“You have the right to remain silent. Anything you say or do can and will be used to help you. You have the right to bring anyone with you. If you cannot afford therapy, your therapist will work with you to address this problem. Do you understand these rights?” ~ Dan Metevier, PsyD
No doubt you recognize these words, or words that sound similar. If you watch any kind of “cops and robbers” TV show, then I know you’ve heard something like this coming out of the mouth of a police officer. Miranda rights were established in 1966 from the United States Supreme Court case of Miranda v. Arizona. The Miranda warning protects a suspect’s Fifth Amendment right to refuse to answer self-incriminating questions. The Therapy Miranda Rights, on the other hand, help clients understand some of the “rules of the game” before engaging in the therapy process.
You have the right to remain silent. You, the client, do not have to say or do anything you don’t want to say or do. For example, if I ask you a question, you can choose to answer it in any way you want to, including telling me a lie, answering a different question, asking me a question, or not answering the question at all. No problem. More important than the answer to my question, I want you to feel as safe as possible. You may or may not choose to answer the question in the future. Regardless, your trust in me remains the highest thing on my priority list.
Anything you say or do can and will be used to help you. This warns you in advance that I tend to listen to every word you say, including the words you don’t say. I also tend to watch everything you do. I’m saying this not to make you feel paranoid or self-conscious (I’m sorry if it does; that was not my intention). I tell you this because I want you to know that I want to do everything I can to serve you so that you will eventually feel better. I want to provide you with an environment where you feel like someone listens to you and understands you, but does not judge you in any way. I will never intentionally use something against you. And, if you ever feel like I am doing that, let me have it!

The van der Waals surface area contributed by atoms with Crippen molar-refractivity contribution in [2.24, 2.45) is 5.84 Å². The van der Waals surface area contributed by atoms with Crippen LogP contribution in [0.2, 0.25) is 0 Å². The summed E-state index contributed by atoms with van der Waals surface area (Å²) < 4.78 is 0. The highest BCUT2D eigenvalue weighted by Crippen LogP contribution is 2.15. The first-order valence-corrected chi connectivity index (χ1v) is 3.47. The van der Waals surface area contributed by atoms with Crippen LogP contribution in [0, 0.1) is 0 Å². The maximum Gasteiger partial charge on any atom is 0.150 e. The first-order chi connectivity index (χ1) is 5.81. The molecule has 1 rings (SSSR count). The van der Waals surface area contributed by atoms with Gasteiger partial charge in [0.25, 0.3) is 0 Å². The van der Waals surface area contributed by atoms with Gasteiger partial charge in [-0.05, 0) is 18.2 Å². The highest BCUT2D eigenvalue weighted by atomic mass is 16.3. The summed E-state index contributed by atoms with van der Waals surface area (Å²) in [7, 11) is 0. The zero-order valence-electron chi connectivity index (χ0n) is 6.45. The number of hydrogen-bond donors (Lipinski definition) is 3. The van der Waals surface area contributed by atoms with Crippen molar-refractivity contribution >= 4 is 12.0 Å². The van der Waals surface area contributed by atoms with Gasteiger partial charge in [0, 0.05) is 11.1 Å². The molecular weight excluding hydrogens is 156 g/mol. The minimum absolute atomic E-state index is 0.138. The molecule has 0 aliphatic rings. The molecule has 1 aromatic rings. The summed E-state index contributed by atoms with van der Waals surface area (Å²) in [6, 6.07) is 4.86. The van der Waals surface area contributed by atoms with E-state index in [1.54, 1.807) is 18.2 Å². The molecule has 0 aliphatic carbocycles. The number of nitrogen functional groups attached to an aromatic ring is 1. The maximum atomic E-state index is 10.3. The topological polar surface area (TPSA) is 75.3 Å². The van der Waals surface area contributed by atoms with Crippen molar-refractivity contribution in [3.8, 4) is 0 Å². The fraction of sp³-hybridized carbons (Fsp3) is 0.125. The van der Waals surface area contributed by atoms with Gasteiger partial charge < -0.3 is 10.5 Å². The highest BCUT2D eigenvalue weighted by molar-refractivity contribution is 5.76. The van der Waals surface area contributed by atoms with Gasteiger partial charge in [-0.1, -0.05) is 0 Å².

You have the right to bring anyone with you. I charge by the hour (more or less), not by the person. So, if you feel comfortable bringing your spouse, partner, child, parent, relative, friend, lawyer, or whatever with you, I have no problem with that. It gives me better perspective and it may help address issues you have within your relationship with your companions. As they say, “it’s all good.”
If you cannot afford therapy, your therapist will work with you to solve this problem. Therapy ain’t cheap. Don’t I know it! In part, this stems from the fact that therapists have a lot of overhead, like office rental, license fees, malpractice insurance, the cost of required continuing education, Kleenex® (a major expense!), and so on. Also, therapists only see one person per hour where, for example, physicians may see four or more people in an hour. They get to spread their expenses across several people, where a therapist only has, well, someone like you in any one hour.
OK, enough whining! The point here remains that if you feel that you just cannot afford my fee, please let me know. You will not be punished for speaking up about this! I will work with you by: looking at the possibility of using insurance, lowering your fee for a while (if appropriate), seeing you less often (when you’re feeling better), or trying to find someone else who will take a lower fee or pro bono (meaning free, except for the occasional Sonny and Cher song) client.
Do you understand these rights? While I have attempted to explain each of these rights above, you may still have questions or concerns. Please feel free to ask or tell me anything you believe pertains to these rights. I want to know and I want to answer your questions. I strongly believe in the importance of each of these rights.
As always, let me know what you think of this article. Thanks!
Copyright 2014 Daniel J. Metevier